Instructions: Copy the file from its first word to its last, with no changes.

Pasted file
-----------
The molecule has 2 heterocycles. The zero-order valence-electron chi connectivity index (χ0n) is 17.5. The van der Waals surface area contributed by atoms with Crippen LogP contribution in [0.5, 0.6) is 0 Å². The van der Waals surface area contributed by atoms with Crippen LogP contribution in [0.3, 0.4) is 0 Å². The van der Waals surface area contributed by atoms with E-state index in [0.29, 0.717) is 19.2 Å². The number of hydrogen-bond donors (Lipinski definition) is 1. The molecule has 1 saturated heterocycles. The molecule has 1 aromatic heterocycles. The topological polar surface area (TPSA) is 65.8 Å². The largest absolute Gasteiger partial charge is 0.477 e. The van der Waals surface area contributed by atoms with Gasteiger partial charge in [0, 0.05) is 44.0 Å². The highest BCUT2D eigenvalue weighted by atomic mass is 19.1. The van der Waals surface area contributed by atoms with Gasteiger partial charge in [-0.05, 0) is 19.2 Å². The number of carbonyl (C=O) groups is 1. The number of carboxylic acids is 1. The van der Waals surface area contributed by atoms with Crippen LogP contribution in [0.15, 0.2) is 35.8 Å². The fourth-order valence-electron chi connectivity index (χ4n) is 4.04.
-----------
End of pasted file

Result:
The molecule has 2 heterocycles. The zero-order valence-electron chi connectivity index (χ0n) is 17.5. The van der Waals surface area contributed by atoms with Crippen LogP contribution in [0.5, 0.6) is 0 Å². The van der Waals surface area contributed by atoms with Crippen LogP contribution in [0.3, 0.4) is 0 Å². The van der Waals surface area contributed by atoms with E-state index in [0.29, 0.717) is 19.2 Å². The number of hydrogen-bond donors (Lipinski definition) is 1. The molecule has 1 saturated heterocycles. The molecule has 1 aromatic heterocycles. The topological polar surface area (TPSA) is 65.8 Å². The largest absolute Gasteiger partial charge is 0.477 e. The van der Waals surface area contributed by atoms with Gasteiger partial charge in [0, 0.05) is 44.0 Å². The highest BCUT2D eigenvalue weighted by atomic mass is 19.1. The van der Waals surface area contributed by atoms with Gasteiger partial charge in [-0.05, 0) is 19.2 Å². The number of carbonyl (C=O) groups is 1. The number of carboxylic acids is 1. The van der Waals surface area contributed by atoms with Crippen LogP contribution in [0.15, 0.2) is 35.8 Å². The fourth-order valence-electron chi connectivity index (χ4n) is 4.04.